Description of TrajectoWare Drive
Description of TrajectoWare Drive
is a golf ball trajectory program. It takes the initial conditions a
golfer applies to the ball, and plots the flight of the ball.
have probably seen trajectory programs before. You may even have used
them. We have. Which brings us to...
When we used the available programs, we found them
wanting. See Dave's comparison
of existing programs for an explanation of what motivated us
to develop our own program. TrajectoWare Drive is
the result of that
effort. It is a unique combination of high accuracy and an advanced
user interface. Specifically.....
Features of TrajectoWare Drive
and slice) as well as vertical trajectory.
accounts for sidespin as well as backspin, face angle as well as loft.
You can look at the usual side view that trajectory programs give you,
a top view to see the effect of sidespin, and finally a table of
has its uses. As users ourselves, we would not want to be without any
of these views.
Input both launch conditions and impact
conditions. Most trajectory programs allow either
launch conditions (ball speed, launch angle, backspin, etc) or
impact conditions (clubhead speed, loft, etc) as input. TrajectoWare
Drive allows you to input launch conditions, impact
even a mixture to set up the trajectory. Moreover...
Impact conditions are deduced from launch
No other trajectory program will calculate the effect on the impact
conditions as you enter launch conditions -- and vice versa.
TrajectoWare Drive not only does this, it
shows the changes in real time. For instance, with TrajectoWare Drive,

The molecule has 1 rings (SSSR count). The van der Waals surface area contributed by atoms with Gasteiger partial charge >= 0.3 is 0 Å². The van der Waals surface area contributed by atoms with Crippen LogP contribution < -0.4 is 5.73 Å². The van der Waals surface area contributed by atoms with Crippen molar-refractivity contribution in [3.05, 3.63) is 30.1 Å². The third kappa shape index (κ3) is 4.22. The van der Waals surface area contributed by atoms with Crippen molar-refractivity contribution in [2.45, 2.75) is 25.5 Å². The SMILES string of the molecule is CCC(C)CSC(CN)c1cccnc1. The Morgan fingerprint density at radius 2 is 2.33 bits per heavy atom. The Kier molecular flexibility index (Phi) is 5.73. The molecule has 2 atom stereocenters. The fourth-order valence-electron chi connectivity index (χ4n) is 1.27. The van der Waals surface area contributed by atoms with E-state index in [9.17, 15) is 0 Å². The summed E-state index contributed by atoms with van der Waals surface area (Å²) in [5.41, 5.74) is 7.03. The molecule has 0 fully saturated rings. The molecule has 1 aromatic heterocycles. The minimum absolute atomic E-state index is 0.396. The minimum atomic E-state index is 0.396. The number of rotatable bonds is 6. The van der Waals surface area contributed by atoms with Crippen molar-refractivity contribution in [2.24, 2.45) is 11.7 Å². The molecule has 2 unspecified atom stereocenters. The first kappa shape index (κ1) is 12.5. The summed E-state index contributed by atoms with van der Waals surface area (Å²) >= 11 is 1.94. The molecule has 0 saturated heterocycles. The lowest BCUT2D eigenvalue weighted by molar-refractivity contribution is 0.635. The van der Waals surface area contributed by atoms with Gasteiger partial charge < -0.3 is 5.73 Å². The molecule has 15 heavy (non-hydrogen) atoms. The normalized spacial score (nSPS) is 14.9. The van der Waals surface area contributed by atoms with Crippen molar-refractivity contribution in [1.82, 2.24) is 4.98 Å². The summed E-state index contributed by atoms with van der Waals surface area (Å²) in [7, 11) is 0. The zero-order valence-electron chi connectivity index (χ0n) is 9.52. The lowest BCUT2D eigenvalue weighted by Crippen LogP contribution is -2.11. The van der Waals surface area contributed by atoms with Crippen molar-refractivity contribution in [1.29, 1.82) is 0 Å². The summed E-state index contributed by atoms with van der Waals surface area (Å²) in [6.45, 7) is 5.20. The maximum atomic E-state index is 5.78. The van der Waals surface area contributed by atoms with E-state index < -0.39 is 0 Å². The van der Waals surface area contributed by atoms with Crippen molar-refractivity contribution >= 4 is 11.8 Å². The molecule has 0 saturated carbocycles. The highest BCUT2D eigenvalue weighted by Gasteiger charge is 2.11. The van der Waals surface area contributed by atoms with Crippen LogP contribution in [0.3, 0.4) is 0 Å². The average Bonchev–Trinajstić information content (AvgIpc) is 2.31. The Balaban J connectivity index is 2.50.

change the launch angle without changing ball speed or backspin, you
will immediately see the changes in clubhead speed, loft, and angle of
attack that must have occurred to cause that change in launch angle.
changes in real time. No need to
hit "Run" and then try again.
Use the cursor up/down keys or your scroll wheel to "animate" the
trajectory changes due to any variable. Want to see how backspin
affects the trajectory? Go to the backspin control and move the scroll
wheel on the mouse, or hold the cursor key, and watch the trajectory
can save both
"live" and formatted versions of your work.
You can save your work as a "project", in a form that can later be
opened and modified further. That's a unique capability. Of course you
can export the table view for use in a report, as other programs do.
And you can also export the graphics views to illustrate the report.
Don't like the
trajectory colors that come with it? Configure your own.
You can change the order of the colors for the trajectory views, or
even the set of colors used. Don't want yellow against the white
background? Get rid of yellow. Prefer gray scale? You can do that.
columns you want recorded for the table
view. Almost every input and output can be a column
in the table view. Can
be, not must be. You can choose any columns in any order. Makes it
easier to see patterns in the data, or to prepare the table for use in
your units. Like ounces
instead of grams? Prefer meters to yards? Farenheit or Celsius? Have it
online manual in the form of Help.
The Help facility was written as an online manual. It includes a
getting-started section, a full user guide, and a reference manual.
Need to find something? We paid a lot of attention to the index, and
Help has a clickable image of the user interface that takes you right
to the help page for the control you clicked.
of TrajectoWare Drive:
Yes, we do list our limitations.
TrajectoWare Drive is free, so we have no motivation
to exaggerate our
claims. Besides, we're engineers, not marketers.
and long woods only.
The program loses accuracy at spin rates above 4000rpm, so it does not
do a good job with irons.
distance only. We are working on bounce and roll,
must wait for a future version.
only. The program is not designed to work on Macintosh,
Linux, or other non-Windows operating systems.
We would like to take
opportunity to thank:
The high accuracy of TrajectoWare Drive's output
stems from these contributions.
- Todd Kos (the
creator of the OptimalFlight
program) for providing us with real-world data to test our program, and
C. Adams for allowing us to use the programming
algorithms from his trajectory spreadsheets.